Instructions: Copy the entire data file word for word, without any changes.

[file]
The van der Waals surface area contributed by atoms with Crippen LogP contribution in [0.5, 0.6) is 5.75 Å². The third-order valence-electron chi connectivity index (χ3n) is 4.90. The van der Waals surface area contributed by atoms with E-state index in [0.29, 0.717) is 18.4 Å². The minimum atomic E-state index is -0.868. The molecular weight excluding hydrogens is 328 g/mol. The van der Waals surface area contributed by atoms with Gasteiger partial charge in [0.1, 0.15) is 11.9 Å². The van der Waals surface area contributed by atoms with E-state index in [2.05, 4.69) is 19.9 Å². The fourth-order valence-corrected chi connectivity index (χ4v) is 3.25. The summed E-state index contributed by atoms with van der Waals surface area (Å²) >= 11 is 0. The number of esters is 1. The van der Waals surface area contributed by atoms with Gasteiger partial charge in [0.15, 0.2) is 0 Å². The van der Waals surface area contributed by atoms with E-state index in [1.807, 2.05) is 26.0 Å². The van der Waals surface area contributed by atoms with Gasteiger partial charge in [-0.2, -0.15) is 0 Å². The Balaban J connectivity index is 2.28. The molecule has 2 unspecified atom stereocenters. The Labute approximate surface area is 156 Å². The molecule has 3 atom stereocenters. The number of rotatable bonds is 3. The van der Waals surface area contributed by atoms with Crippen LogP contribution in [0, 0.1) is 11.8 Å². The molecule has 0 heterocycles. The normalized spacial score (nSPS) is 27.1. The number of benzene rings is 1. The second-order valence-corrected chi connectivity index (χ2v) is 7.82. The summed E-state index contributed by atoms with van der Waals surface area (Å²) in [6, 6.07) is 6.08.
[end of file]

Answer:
The van der Waals surface area contributed by atoms with Crippen LogP contribution in [0.5, 0.6) is 5.75 Å². The third-order valence-electron chi connectivity index (χ3n) is 4.90. The van der Waals surface area contributed by atoms with E-state index in [0.29, 0.717) is 18.4 Å². The minimum atomic E-state index is -0.868. The molecular weight excluding hydrogens is 328 g/mol. The van der Waals surface area contributed by atoms with Gasteiger partial charge in [0.1, 0.15) is 11.9 Å². The van der Waals surface area contributed by atoms with E-state index in [2.05, 4.69) is 19.9 Å². The fourth-order valence-corrected chi connectivity index (χ4v) is 3.25. The summed E-state index contributed by atoms with van der Waals surface area (Å²) >= 11 is 0. The number of esters is 1. The van der Waals surface area contributed by atoms with Gasteiger partial charge in [0.15, 0.2) is 0 Å². The van der Waals surface area contributed by atoms with E-state index in [1.807, 2.05) is 26.0 Å². The van der Waals surface area contributed by atoms with Gasteiger partial charge in [-0.2, -0.15) is 0 Å². The Balaban J connectivity index is 2.28. The molecule has 2 unspecified atom stereocenters. The Labute approximate surface area is 156 Å². The molecule has 3 atom stereocenters. The number of rotatable bonds is 3. The van der Waals surface area contributed by atoms with Crippen LogP contribution in [0, 0.1) is 11.8 Å². The molecule has 0 heterocycles. The normalized spacial score (nSPS) is 27.1. The number of benzene rings is 1. The second-order valence-corrected chi connectivity index (χ2v) is 7.82. The summed E-state index contributed by atoms with van der Waals surface area (Å²) in [6, 6.07) is 6.08.